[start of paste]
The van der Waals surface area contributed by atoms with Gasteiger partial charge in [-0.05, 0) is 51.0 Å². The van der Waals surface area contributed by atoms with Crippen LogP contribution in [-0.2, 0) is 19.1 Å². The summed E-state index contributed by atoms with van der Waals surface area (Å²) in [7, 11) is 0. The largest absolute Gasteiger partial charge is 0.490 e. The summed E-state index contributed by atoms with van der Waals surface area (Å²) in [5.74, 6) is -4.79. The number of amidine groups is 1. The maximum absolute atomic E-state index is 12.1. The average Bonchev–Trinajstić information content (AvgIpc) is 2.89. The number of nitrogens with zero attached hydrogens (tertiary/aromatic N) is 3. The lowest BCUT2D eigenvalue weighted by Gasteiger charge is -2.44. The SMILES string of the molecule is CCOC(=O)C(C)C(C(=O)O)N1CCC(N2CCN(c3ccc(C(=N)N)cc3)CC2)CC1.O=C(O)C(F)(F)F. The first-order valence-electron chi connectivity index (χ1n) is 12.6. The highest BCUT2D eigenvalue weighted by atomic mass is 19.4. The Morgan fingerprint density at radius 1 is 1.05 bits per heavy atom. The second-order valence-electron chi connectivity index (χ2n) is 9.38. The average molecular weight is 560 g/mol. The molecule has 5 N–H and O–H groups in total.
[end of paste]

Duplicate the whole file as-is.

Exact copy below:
The van der Waals surface area contributed by atoms with Gasteiger partial charge in [-0.05, 0) is 51.0 Å². The van der Waals surface area contributed by atoms with Crippen LogP contribution in [-0.2, 0) is 19.1 Å². The summed E-state index contributed by atoms with van der Waals surface area (Å²) in [7, 11) is 0. The largest absolute Gasteiger partial charge is 0.490 e. The summed E-state index contributed by atoms with van der Waals surface area (Å²) in [5.74, 6) is -4.79. The number of amidine groups is 1. The maximum absolute atomic E-state index is 12.1. The average Bonchev–Trinajstić information content (AvgIpc) is 2.89. The number of nitrogens with zero attached hydrogens (tertiary/aromatic N) is 3. The lowest BCUT2D eigenvalue weighted by Gasteiger charge is -2.44. The SMILES string of the molecule is CCOC(=O)C(C)C(C(=O)O)N1CCC(N2CCN(c3ccc(C(=N)N)cc3)CC2)CC1.O=C(O)C(F)(F)F. The first-order valence-electron chi connectivity index (χ1n) is 12.6. The highest BCUT2D eigenvalue weighted by atomic mass is 19.4. The Morgan fingerprint density at radius 1 is 1.05 bits per heavy atom. The second-order valence-electron chi connectivity index (χ2n) is 9.38. The average molecular weight is 560 g/mol. The molecule has 5 N–H and O–H groups in total.